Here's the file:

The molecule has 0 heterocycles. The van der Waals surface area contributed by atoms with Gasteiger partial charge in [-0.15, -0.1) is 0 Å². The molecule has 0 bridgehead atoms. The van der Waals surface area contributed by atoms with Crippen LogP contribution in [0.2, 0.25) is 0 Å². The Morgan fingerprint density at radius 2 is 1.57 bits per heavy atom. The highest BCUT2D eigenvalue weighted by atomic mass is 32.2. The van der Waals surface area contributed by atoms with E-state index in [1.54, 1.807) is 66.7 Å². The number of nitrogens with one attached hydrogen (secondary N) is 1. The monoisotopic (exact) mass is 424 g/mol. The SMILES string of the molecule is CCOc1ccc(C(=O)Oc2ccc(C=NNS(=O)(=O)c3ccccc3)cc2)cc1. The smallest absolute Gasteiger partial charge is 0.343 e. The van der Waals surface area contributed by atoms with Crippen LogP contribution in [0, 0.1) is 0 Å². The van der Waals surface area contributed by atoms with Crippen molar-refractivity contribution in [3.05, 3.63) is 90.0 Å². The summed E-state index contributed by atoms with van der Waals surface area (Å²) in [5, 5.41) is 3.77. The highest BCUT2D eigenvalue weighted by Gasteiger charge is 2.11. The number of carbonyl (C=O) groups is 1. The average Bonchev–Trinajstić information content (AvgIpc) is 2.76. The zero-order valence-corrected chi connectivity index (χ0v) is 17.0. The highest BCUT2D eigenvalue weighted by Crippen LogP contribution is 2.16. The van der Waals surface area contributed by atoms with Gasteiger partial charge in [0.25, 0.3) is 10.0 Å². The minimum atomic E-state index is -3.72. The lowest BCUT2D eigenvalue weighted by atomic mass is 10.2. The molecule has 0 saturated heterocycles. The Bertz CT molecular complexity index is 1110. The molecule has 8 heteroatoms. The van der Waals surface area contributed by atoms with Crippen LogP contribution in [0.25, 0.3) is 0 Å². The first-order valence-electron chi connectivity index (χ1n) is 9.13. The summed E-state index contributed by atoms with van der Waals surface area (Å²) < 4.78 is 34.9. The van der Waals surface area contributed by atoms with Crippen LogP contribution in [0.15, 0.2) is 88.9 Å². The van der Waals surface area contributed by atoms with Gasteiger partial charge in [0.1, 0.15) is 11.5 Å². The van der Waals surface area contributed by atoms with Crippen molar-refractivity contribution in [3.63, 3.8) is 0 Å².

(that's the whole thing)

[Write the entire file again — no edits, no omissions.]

The molecule has 0 heterocycles. The van der Waals surface area contributed by atoms with Gasteiger partial charge in [-0.15, -0.1) is 0 Å². The molecule has 0 bridgehead atoms. The van der Waals surface area contributed by atoms with Crippen LogP contribution in [0.2, 0.25) is 0 Å². The Morgan fingerprint density at radius 2 is 1.57 bits per heavy atom. The highest BCUT2D eigenvalue weighted by atomic mass is 32.2. The van der Waals surface area contributed by atoms with E-state index in [1.54, 1.807) is 66.7 Å². The number of nitrogens with one attached hydrogen (secondary N) is 1. The monoisotopic (exact) mass is 424 g/mol. The SMILES string of the molecule is CCOc1ccc(C(=O)Oc2ccc(C=NNS(=O)(=O)c3ccccc3)cc2)cc1. The smallest absolute Gasteiger partial charge is 0.343 e. The van der Waals surface area contributed by atoms with Crippen LogP contribution in [0, 0.1) is 0 Å². The van der Waals surface area contributed by atoms with Crippen molar-refractivity contribution in [3.05, 3.63) is 90.0 Å². The summed E-state index contributed by atoms with van der Waals surface area (Å²) in [5, 5.41) is 3.77. The highest BCUT2D eigenvalue weighted by Gasteiger charge is 2.11. The number of carbonyl (C=O) groups is 1. The average Bonchev–Trinajstić information content (AvgIpc) is 2.76. The zero-order valence-corrected chi connectivity index (χ0v) is 17.0. The highest BCUT2D eigenvalue weighted by Crippen LogP contribution is 2.16. The van der Waals surface area contributed by atoms with Gasteiger partial charge in [0.25, 0.3) is 10.0 Å². The minimum atomic E-state index is -3.72. The lowest BCUT2D eigenvalue weighted by atomic mass is 10.2. The molecule has 0 saturated heterocycles. The Bertz CT molecular complexity index is 1110. The molecule has 8 heteroatoms. The van der Waals surface area contributed by atoms with Crippen LogP contribution in [0.25, 0.3) is 0 Å². The first-order valence-electron chi connectivity index (χ1n) is 9.13. The summed E-state index contributed by atoms with van der Waals surface area (Å²) < 4.78 is 34.9. The van der Waals surface area contributed by atoms with Crippen LogP contribution in [0.15, 0.2) is 88.9 Å². The van der Waals surface area contributed by atoms with Gasteiger partial charge in [0.1, 0.15) is 11.5 Å². The van der Waals surface area contributed by atoms with Crippen molar-refractivity contribution in [3.63, 3.8) is 0 Å².